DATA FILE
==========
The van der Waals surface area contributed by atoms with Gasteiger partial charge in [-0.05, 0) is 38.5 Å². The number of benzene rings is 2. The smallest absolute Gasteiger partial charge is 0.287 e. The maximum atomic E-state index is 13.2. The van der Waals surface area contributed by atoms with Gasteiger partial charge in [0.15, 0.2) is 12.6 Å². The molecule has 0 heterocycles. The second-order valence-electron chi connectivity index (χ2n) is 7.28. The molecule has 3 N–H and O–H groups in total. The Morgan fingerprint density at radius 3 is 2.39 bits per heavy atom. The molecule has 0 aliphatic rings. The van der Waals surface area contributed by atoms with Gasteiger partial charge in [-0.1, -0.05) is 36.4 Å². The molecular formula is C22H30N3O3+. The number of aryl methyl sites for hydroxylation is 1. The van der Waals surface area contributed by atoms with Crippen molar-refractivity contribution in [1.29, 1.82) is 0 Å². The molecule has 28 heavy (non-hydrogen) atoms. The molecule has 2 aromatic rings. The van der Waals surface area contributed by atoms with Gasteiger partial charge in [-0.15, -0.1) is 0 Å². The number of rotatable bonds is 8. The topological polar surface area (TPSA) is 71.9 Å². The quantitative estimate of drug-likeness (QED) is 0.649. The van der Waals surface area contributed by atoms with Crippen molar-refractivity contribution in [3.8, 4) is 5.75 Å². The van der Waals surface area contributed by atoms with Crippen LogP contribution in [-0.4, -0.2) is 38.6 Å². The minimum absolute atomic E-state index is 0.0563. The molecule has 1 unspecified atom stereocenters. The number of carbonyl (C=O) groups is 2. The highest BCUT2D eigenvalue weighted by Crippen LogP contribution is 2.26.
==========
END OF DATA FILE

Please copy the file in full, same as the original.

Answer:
The van der Waals surface area contributed by atoms with Gasteiger partial charge in [-0.05, 0) is 38.5 Å². The number of benzene rings is 2. The smallest absolute Gasteiger partial charge is 0.287 e. The maximum atomic E-state index is 13.2. The van der Waals surface area contributed by atoms with Gasteiger partial charge in [0.15, 0.2) is 12.6 Å². The molecule has 0 heterocycles. The second-order valence-electron chi connectivity index (χ2n) is 7.28. The molecule has 3 N–H and O–H groups in total. The Morgan fingerprint density at radius 3 is 2.39 bits per heavy atom. The molecule has 0 aliphatic rings. The van der Waals surface area contributed by atoms with Gasteiger partial charge in [-0.1, -0.05) is 36.4 Å². The molecular formula is C22H30N3O3+. The number of aryl methyl sites for hydroxylation is 1. The van der Waals surface area contributed by atoms with Crippen molar-refractivity contribution in [1.29, 1.82) is 0 Å². The molecule has 28 heavy (non-hydrogen) atoms. The molecule has 2 aromatic rings. The van der Waals surface area contributed by atoms with Gasteiger partial charge in [-0.15, -0.1) is 0 Å². The number of rotatable bonds is 8. The topological polar surface area (TPSA) is 71.9 Å². The quantitative estimate of drug-likeness (QED) is 0.649. The van der Waals surface area contributed by atoms with Crippen molar-refractivity contribution in [3.8, 4) is 5.75 Å². The van der Waals surface area contributed by atoms with Crippen LogP contribution in [-0.4, -0.2) is 38.6 Å². The minimum absolute atomic E-state index is 0.0563. The molecule has 1 unspecified atom stereocenters. The number of carbonyl (C=O) groups is 2. The highest BCUT2D eigenvalue weighted by Crippen LogP contribution is 2.26.